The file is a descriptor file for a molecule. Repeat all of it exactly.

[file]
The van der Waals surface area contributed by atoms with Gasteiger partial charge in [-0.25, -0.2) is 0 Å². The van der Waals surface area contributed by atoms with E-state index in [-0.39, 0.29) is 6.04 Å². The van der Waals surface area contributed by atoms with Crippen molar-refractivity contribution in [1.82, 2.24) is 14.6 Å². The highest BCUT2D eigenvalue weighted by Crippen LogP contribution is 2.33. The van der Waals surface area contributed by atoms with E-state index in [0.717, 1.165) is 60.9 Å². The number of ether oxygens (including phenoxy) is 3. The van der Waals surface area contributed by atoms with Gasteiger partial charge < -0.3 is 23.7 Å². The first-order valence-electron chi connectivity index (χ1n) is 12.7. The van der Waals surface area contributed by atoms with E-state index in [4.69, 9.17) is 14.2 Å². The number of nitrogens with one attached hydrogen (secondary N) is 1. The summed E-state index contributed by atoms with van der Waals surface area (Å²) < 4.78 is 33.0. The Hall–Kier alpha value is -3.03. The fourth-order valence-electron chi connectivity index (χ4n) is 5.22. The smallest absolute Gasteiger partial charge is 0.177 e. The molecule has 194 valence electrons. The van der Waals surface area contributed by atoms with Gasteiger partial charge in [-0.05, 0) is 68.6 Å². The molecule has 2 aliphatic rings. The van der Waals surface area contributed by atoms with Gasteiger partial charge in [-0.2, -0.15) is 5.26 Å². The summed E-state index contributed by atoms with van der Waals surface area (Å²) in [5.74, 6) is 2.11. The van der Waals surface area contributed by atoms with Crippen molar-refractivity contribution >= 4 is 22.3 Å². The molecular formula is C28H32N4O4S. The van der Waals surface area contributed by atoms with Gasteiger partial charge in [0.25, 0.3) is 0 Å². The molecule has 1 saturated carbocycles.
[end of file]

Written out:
The van der Waals surface area contributed by atoms with Gasteiger partial charge in [-0.25, -0.2) is 0 Å². The van der Waals surface area contributed by atoms with E-state index in [-0.39, 0.29) is 6.04 Å². The van der Waals surface area contributed by atoms with Crippen molar-refractivity contribution in [1.82, 2.24) is 14.6 Å². The highest BCUT2D eigenvalue weighted by Crippen LogP contribution is 2.33. The van der Waals surface area contributed by atoms with E-state index in [0.717, 1.165) is 60.9 Å². The number of ether oxygens (including phenoxy) is 3. The van der Waals surface area contributed by atoms with Gasteiger partial charge < -0.3 is 23.7 Å². The first-order valence-electron chi connectivity index (χ1n) is 12.7. The van der Waals surface area contributed by atoms with E-state index in [4.69, 9.17) is 14.2 Å². The number of nitrogens with one attached hydrogen (secondary N) is 1. The summed E-state index contributed by atoms with van der Waals surface area (Å²) < 4.78 is 33.0. The Hall–Kier alpha value is -3.03. The fourth-order valence-electron chi connectivity index (χ4n) is 5.22. The smallest absolute Gasteiger partial charge is 0.177 e. The molecule has 194 valence electrons. The van der Waals surface area contributed by atoms with Gasteiger partial charge in [-0.05, 0) is 68.6 Å². The molecule has 2 aliphatic rings. The van der Waals surface area contributed by atoms with Gasteiger partial charge in [-0.2, -0.15) is 5.26 Å². The summed E-state index contributed by atoms with van der Waals surface area (Å²) in [5.74, 6) is 2.11. The van der Waals surface area contributed by atoms with Crippen molar-refractivity contribution >= 4 is 22.3 Å². The molecular formula is C28H32N4O4S. The van der Waals surface area contributed by atoms with Gasteiger partial charge in [0.25, 0.3) is 0 Å². The molecule has 1 saturated carbocycles.